Well, it’s been quite a while since I have posted. University had me drowning in more tedious essays, meticulous lab reports, and mundane reading assignments than anyone could have ever imagined. Once summer break started in June, you’d think I would have felt relieved and would have started blogging again . . . .well folks, that’s not how it happened. Just two weeks after I was freed from the obligations of the world of academia, my family and I moved. Now that my boxes are unpacked, I am FINALLY ready to reenter the blogosphere and what better way then to write a post about Netflix’s newest eating disorder film staring Lily Collins – “To the Bone”.
I have seen multiple films attempting to depict the horrific, merciless nature of eating disorders – For the Love of Nancy, Dying to Dance, Kate’s Secret. To my disappointment, all of these paint a very stereotypical picture of anorexia – a young female who is being suffocated by the drama of a dysfunctional family and decides to turn to self-starvation in order to escape the hurricane of problems in her life. Since most of these films are the product of the late 80’s and early 90s, I have reconciled the films shortcomings with the time they were created – a time when the understanding of neurobiology of eating disorder was almost completely nonexistent.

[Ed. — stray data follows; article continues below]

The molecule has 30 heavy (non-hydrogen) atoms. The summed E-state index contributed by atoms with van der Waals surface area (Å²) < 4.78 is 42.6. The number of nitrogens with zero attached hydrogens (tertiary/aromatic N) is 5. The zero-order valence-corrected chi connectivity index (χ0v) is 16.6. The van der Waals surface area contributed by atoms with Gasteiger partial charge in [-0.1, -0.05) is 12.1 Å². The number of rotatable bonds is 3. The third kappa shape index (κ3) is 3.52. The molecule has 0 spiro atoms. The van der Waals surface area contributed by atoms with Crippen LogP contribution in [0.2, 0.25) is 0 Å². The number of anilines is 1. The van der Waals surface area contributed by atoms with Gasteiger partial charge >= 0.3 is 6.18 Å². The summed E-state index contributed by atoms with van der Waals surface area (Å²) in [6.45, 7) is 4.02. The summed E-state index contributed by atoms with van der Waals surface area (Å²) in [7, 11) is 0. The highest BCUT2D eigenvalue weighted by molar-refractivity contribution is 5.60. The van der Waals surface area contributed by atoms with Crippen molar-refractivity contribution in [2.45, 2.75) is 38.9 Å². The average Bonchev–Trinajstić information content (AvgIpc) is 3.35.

So, when I saw that Netflix released To the Bone, I had high expectations. I thought that this film would present the world with a true image of an anorexic patient – an individual suffering from a vicious disease caused genetics and abnormal brain biology, not by trauma or family turmoil.
But as I watched the story of “Ellen” (Lily Collins), To the Bone‘s anorexic protagonist, unfold, I was disgusted to find that the film’s writer and director, Marti Noxon, not only decided to paint an especially outdated picture of anorexia, but also failed to portray an accurate image of evidence-based treatment for patients struggling with eating disorders. In this blog post, I hope to shed some light on the gross misconceptions that tainted Netflix’s To the Bone.
Misconception #1: Family Problems Cause Eating Disorders